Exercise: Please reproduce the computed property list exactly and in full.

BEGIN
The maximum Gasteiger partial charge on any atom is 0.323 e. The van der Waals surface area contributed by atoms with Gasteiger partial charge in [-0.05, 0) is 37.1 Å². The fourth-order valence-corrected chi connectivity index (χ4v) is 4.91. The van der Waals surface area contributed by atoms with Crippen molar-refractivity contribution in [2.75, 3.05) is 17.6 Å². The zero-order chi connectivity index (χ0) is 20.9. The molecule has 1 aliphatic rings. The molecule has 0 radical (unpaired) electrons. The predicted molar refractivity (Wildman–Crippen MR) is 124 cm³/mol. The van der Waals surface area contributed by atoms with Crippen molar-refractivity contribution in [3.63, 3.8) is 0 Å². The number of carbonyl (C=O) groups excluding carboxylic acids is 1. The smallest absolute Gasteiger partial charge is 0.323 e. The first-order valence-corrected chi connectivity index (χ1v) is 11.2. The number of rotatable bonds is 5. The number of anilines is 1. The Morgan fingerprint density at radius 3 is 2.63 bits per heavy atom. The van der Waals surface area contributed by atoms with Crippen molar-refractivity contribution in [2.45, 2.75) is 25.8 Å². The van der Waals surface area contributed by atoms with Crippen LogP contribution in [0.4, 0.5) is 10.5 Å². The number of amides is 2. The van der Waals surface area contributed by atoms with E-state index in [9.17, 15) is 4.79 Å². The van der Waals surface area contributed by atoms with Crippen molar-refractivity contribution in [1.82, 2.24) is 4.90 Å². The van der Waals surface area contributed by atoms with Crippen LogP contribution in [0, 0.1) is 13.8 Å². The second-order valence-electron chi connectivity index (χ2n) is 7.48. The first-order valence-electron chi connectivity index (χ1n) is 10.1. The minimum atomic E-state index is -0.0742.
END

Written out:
The maximum Gasteiger partial charge on any atom is 0.323 e. The van der Waals surface area contributed by atoms with Gasteiger partial charge in [-0.05, 0) is 37.1 Å². The fourth-order valence-corrected chi connectivity index (χ4v) is 4.91. The van der Waals surface area contributed by atoms with Crippen molar-refractivity contribution in [2.75, 3.05) is 17.6 Å². The zero-order chi connectivity index (χ0) is 20.9. The molecule has 1 aliphatic rings. The molecule has 0 radical (unpaired) electrons. The predicted molar refractivity (Wildman–Crippen MR) is 124 cm³/mol. The van der Waals surface area contributed by atoms with Crippen molar-refractivity contribution in [3.63, 3.8) is 0 Å². The number of carbonyl (C=O) groups excluding carboxylic acids is 1. The smallest absolute Gasteiger partial charge is 0.323 e. The first-order valence-corrected chi connectivity index (χ1v) is 11.2. The number of rotatable bonds is 5. The number of anilines is 1. The Morgan fingerprint density at radius 3 is 2.63 bits per heavy atom. The van der Waals surface area contributed by atoms with Crippen molar-refractivity contribution in [2.45, 2.75) is 25.8 Å². The van der Waals surface area contributed by atoms with Crippen LogP contribution in [0.4, 0.5) is 10.5 Å². The number of amides is 2. The van der Waals surface area contributed by atoms with E-state index in [9.17, 15) is 4.79 Å². The van der Waals surface area contributed by atoms with Crippen molar-refractivity contribution in [1.82, 2.24) is 4.90 Å². The van der Waals surface area contributed by atoms with Crippen LogP contribution in [0, 0.1) is 13.8 Å². The second-order valence-electron chi connectivity index (χ2n) is 7.48. The first-order valence-electron chi connectivity index (χ1n) is 10.1. The minimum atomic E-state index is -0.0742.